I got the board down to the width of the original Arduino Pro Mini: 0.6″. I wasn’t able to shrink the length any; it’s still 1.8″. It doesn’t have an on-board power supply, there are no LEDs, and no optional pullups for I2C/Wire. Totally minimal, baby. You can see for yourself in the schematic.*
As with yesterday’s offering, a PCB is available through OSH Park.
Because winters are sucky and the weather outside still not at all inviting, I decided yesterday to see how close you could get to making an Arduino Pro Mini with through-hole parts. The answer is about this close.
The main differences are the final product measures 1.1″ x 1.8″ rather than 0.7″ x 1.3″, two extra analog inputs available on the SMD version of the ATMEGA328P are missing, and the low-power configuration is a build-time option. Here’s the schematic* as it stands today.
If you’re feeling brave enough to build this thing, PCBs are available through OSH Park.
I’ve started a FLOSS remote control receiver project for DIY audio preamplifiers. I think it’s just about good enough to make public.
Remote control is one of the more challenging things for an audio DIY person to implement, so I thought having an open source hardware and software platform for doing this would be useful. It uses our good friend Arduino for brains and works with the Philips RC-5 protocol. I like RC-5 because its the closest thing I know of to a universal, well-documented, brand- and model-agnostic protocol.
The IR command decoding is done using Guy Carpenter’s excellent RC5 library. I also considered using Ken Shirriff’s multi-protocol IR library. Ken’s library works with a large number of protocols, but I thought its larger memory footprint might preclude porting this thing to tiny AVRs.
I’ve added basic Arduino support to Komodo Edit for projects that use a Makefile. This simply involved adding a menu and a toolbar for invoking make, make upload, make monitor, and make clean.
If you want to add the menu and toolbar to your Komodo, expand this file and drop its contents into your /home/<username>/.komodoedit/<version-number>/tools directory or the equivalent on your OS. (Update: see this comment for a potentially easier way to add the tools.) Add your preferred keyboard shortcuts for any or all of the commands by editing the items under “Arduino” in the Toolbox. I’m using F5 to Build, F6 to Upload, and F7 to Monitor.
To enable syntax highlighting on .ino files, add a new entry for *.ino files in Preferences | File Associations and set the Language to C++.
This setup gives me a good set of features I want, including the ability to:
Edit files with a full-featured programmer’s editor.
Perform the most used operations with keystrokes or GUI bits.
Create projects to encapsulate all relevant project files.
Navigate to all relevant project files from within the same environment.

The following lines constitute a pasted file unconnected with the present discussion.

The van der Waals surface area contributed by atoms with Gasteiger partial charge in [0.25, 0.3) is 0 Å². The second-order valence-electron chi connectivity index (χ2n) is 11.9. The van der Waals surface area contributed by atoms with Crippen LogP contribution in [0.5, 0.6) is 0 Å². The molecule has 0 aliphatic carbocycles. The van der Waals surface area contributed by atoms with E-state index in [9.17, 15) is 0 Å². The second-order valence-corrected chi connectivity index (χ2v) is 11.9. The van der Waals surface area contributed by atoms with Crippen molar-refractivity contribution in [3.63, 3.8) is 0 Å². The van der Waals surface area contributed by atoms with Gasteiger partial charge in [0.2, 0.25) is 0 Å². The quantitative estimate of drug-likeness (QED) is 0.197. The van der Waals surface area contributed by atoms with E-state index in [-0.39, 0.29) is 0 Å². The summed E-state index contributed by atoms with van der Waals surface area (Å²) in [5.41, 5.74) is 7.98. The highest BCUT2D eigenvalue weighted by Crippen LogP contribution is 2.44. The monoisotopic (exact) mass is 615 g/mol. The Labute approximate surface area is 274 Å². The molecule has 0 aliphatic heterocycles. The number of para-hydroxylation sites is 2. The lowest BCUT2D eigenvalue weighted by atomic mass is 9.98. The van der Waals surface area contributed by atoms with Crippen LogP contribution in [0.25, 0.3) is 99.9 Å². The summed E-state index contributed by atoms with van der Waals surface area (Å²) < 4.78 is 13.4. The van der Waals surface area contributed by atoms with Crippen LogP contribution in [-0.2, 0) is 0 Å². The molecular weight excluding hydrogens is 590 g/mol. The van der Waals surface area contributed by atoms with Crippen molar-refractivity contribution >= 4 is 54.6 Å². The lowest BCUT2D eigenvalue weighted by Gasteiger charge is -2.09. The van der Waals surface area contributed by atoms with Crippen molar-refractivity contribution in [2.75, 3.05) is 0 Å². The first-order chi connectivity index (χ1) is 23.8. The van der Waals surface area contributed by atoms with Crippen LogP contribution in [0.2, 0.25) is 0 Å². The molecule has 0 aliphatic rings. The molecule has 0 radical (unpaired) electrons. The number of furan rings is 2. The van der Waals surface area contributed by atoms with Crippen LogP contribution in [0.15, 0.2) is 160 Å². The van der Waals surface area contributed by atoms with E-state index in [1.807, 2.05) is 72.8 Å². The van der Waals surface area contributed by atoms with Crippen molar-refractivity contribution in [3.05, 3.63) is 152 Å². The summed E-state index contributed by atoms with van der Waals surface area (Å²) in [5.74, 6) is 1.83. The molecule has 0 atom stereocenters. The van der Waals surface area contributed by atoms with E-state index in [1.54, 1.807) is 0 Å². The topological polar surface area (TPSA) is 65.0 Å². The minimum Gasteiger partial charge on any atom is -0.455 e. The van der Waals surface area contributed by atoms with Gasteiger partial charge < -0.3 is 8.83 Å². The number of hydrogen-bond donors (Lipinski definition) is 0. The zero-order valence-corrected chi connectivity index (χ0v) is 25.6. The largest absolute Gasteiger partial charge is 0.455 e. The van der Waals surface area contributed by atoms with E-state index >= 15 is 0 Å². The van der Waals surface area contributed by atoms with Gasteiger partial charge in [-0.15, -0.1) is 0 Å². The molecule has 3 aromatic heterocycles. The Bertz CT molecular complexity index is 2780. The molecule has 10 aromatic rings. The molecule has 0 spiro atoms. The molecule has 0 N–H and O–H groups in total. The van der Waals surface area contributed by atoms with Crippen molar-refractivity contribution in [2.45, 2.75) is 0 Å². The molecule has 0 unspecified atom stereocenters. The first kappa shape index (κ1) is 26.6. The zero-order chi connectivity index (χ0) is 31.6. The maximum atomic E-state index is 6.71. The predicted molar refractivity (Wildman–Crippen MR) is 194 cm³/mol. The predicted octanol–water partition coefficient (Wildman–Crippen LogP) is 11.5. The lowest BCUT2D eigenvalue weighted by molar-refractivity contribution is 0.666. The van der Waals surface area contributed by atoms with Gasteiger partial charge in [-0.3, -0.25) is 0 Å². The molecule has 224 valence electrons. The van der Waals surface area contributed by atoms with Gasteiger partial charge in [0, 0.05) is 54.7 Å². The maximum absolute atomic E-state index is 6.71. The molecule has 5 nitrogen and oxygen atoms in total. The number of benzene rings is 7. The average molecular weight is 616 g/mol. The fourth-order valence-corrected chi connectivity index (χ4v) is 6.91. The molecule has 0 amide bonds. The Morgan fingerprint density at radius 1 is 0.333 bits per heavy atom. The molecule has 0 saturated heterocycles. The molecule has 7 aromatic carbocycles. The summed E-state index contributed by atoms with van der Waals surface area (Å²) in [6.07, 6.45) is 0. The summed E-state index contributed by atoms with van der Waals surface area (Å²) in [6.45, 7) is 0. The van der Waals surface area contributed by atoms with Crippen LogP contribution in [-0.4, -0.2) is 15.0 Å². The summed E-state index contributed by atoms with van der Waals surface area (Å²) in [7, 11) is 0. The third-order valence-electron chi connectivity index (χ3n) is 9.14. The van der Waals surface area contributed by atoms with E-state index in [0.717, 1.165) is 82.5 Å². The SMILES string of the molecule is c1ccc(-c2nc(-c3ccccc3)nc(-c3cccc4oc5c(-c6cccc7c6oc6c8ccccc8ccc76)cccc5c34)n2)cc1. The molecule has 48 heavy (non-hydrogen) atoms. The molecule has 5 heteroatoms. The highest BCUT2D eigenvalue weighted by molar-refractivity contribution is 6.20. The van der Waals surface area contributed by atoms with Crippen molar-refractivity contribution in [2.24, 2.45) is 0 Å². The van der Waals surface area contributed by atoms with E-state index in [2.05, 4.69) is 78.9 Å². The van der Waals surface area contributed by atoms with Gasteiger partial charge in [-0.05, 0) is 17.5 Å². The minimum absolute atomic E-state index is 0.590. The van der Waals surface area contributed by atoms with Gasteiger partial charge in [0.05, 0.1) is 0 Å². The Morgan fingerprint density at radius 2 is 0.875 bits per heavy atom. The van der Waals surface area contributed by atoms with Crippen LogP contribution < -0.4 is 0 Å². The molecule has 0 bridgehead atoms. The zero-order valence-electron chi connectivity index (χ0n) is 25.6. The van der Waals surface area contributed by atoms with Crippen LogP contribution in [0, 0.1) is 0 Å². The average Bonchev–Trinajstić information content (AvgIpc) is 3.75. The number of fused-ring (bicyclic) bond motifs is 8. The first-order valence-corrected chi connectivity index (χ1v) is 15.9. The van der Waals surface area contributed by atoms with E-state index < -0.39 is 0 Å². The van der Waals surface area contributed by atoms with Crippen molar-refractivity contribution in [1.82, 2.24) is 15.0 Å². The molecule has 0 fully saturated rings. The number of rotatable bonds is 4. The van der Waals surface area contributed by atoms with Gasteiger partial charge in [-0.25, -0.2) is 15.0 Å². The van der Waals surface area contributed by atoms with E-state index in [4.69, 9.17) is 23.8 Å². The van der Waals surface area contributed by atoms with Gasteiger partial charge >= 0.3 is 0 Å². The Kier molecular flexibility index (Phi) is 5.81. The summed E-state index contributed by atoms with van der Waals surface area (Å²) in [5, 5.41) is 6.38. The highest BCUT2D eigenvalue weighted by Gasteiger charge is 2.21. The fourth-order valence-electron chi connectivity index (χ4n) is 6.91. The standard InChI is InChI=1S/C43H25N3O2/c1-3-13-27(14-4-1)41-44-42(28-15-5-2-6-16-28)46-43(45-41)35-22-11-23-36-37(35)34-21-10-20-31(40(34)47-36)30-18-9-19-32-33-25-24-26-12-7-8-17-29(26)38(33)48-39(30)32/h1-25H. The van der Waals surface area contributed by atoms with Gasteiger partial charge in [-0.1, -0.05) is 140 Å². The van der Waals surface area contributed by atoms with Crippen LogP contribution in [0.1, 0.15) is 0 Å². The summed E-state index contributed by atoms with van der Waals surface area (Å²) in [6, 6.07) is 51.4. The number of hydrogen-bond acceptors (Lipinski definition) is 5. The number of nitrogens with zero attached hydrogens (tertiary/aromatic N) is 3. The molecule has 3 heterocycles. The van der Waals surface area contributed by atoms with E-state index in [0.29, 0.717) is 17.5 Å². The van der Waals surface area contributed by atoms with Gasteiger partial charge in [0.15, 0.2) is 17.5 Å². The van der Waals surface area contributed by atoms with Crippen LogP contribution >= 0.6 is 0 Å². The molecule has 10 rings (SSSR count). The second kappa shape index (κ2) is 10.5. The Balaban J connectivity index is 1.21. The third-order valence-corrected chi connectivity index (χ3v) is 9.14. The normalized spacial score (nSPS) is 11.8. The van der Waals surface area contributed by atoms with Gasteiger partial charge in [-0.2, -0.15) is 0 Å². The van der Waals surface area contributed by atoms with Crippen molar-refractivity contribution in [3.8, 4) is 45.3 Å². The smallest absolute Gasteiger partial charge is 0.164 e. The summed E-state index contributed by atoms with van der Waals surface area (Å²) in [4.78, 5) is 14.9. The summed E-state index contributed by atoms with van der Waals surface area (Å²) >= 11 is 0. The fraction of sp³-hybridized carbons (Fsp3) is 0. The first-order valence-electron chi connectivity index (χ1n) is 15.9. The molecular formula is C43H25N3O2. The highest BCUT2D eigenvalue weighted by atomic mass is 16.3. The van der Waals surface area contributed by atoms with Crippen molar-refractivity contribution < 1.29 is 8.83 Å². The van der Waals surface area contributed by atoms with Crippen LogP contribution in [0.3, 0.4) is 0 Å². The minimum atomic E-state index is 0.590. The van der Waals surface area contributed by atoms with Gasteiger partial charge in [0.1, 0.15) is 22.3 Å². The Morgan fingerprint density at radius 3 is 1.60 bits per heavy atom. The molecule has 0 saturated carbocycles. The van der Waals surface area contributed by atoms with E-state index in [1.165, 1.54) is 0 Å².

View the results of building, uploading, and cleaning the project in the same environment.
Features notably absent are syntax checking and code completion. Komodo doesn’t currently parse/compile C/C++, so adding these features may be possible, but it won’t be easy.
So, I’m shopping for alternatives to the official Arduino IDE that better suit the projects I’m working on. In this installment, I look at two promising Makefile implementations to see if either come through as a workable solution. One of the attractive things about a Makefile approach is that you should be able to wire it up to your favorite editor du jour.
My Arduino work has gotten to the point where I find the official IDE a little constraining. I’m not alone in this. A quick search will reveal that there are lots of people working on different approaches to making the development process more scalable and otherwise more powerful. Some are developing alternative IDEs, some are working on integration with existing IDEs, and yet others are working on Makefile and Cmake based scripted solutions.
It’s important to remember that Arduino was intended for use by designers and artists—and to leverage as much as possible what those users were already used to with Processing. The official IDE succeeds remarkably in that, something for which the developers must be congratulated. The fact that more advanced users are seeking other ways to develop for the platform is in fact a testament to the success of the overall design.
<flame>In spite of this, there is a (tiny?) cult of people who find sport in bashing the official IDE for <insert sin here>. It’s important to remember that Arduino wasn’t designed for you. The reason that Arduino is as successful as it is—the reason the community is so large and diverse, the reason there are so many libraries for tackling the kind of things you want to do, the reason the hardware is so plentiful—is because the people behind it made it as accessible as they did. So, please dial down the negavibes and be happy to be part of a community that will (let you) build (advanced) tools for your favorite tools.</flame>
An incomplete list of completely unvetted libre alternatives for Linux includes:
A week ago Monday I did a guest lecture on Arduino for Marc Swackhamer and Neil Olszewski’s graduate architecture course on bio-inspired design. It was an awesome experience–lots of bright and enthusiastic minds. We followed the lecture up with a studio on Wednesday, and later today I will be assisting with reviews. Many thanks to Marc for letting me participate in this inspiring process.